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What kind of shape would the federal and provincial governments be in if the cost of borrowing were two percentage points higher? writes Jack Mintz in the Financial Post. Below is an excerpt from the article which can be read in full here. 

By Jack Mintz, May 6, 2021

It has been embedded in our psyches for over a decade that nominal interest rates are always low, even below inflation rates. Driven by expectations of continuing low interest rates, many people seem willing to bet the farm that their investments will bring them exceptional wealth. Such thinking is not just affecting the real estate and stock markets but also our politicians, including our minister of finance, who believes we should not worry about deficits as long as interest rates remain low.

In 2007, the Canada Pension Plan actuarial report assumed the long-run riskless real return on assets was 1.9 per cent, which, with two per cent inflation, implied a nominal bond rate of 3.9 per cent. Today we still think two per cent is the long-term inflation rate. But interest rates have fallen so far that long-term government bond rates have been below the expected inflation rate since the beginning of the pandemic. For example, the current yield for 20-year U.S. government inflation-indexed bonds is -0.6 per cent. Low interest rates are encouraging savers to seek high-yield investments like real estate, junk bonds and public offerings from (so far) profit-free unicorns. Borrowers, including governments, are accumulating mountains of debt.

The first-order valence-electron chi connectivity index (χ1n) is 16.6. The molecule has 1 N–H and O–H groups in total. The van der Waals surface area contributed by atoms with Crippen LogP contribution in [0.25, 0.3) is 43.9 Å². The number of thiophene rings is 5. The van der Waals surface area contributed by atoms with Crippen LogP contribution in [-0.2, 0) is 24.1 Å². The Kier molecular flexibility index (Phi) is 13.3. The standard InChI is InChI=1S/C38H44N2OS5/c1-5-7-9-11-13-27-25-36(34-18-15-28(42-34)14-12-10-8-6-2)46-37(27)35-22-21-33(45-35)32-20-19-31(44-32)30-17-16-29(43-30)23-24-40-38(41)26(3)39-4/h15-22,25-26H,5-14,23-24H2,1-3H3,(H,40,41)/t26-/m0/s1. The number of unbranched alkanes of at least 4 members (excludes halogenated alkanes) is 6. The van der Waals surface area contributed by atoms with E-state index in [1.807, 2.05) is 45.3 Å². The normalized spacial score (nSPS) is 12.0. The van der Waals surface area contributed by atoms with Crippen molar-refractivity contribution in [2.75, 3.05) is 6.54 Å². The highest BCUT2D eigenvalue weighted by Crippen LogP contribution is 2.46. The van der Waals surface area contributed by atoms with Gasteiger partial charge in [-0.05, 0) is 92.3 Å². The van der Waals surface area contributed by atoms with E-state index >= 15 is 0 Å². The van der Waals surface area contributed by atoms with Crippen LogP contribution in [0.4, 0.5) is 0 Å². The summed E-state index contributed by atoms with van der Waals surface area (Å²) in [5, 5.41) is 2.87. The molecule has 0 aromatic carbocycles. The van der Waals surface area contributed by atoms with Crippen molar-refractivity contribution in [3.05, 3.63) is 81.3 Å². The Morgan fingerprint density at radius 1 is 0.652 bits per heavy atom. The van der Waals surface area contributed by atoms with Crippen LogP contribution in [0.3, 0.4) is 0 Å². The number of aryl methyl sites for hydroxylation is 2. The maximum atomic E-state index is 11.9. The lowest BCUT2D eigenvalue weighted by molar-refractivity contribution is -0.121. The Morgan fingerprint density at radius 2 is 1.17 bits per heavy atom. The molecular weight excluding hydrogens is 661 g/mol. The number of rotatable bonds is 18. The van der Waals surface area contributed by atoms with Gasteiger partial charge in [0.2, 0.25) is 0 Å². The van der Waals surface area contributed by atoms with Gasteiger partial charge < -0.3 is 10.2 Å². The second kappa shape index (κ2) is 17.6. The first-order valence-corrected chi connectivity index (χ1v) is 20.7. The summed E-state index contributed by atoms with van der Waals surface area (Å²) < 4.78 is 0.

With money so easy to borrow, it should be no surprise that low interest rates are one of the key factors leading to a surge in housing prices globally. According to the Economist magazine’s tracker, since the last quarter of 2015 housing prices are up: 32 per cent in the U.S., 22 per cent in Britain, 40 per cent in Germany, 20 per cent in France, 13 per cent in Australia and 31 per cent in New Zealand. We in Canada are close to the top, at 39 per cent. (It’s not quite true that the surge in prices is global: they have been flat in Italy and grown only a little in Japan and South Korea.)

Politicians are right to be concerned about people over-extending themselves by taking on large mortgages to finance their homes. While mortgage servicing costs are manageable at today’s low interest rates, a doubling in interest rates from two to four per cent increases 25-year monthly mortgage payments by almost 25 per cent (e.g., from $3,200 to $3,900 per month for a $750,000 mortgage). Triple the mortgage interest rate to six per cent (its value in the 1950s) and mortgage payments rise by 50 per cent.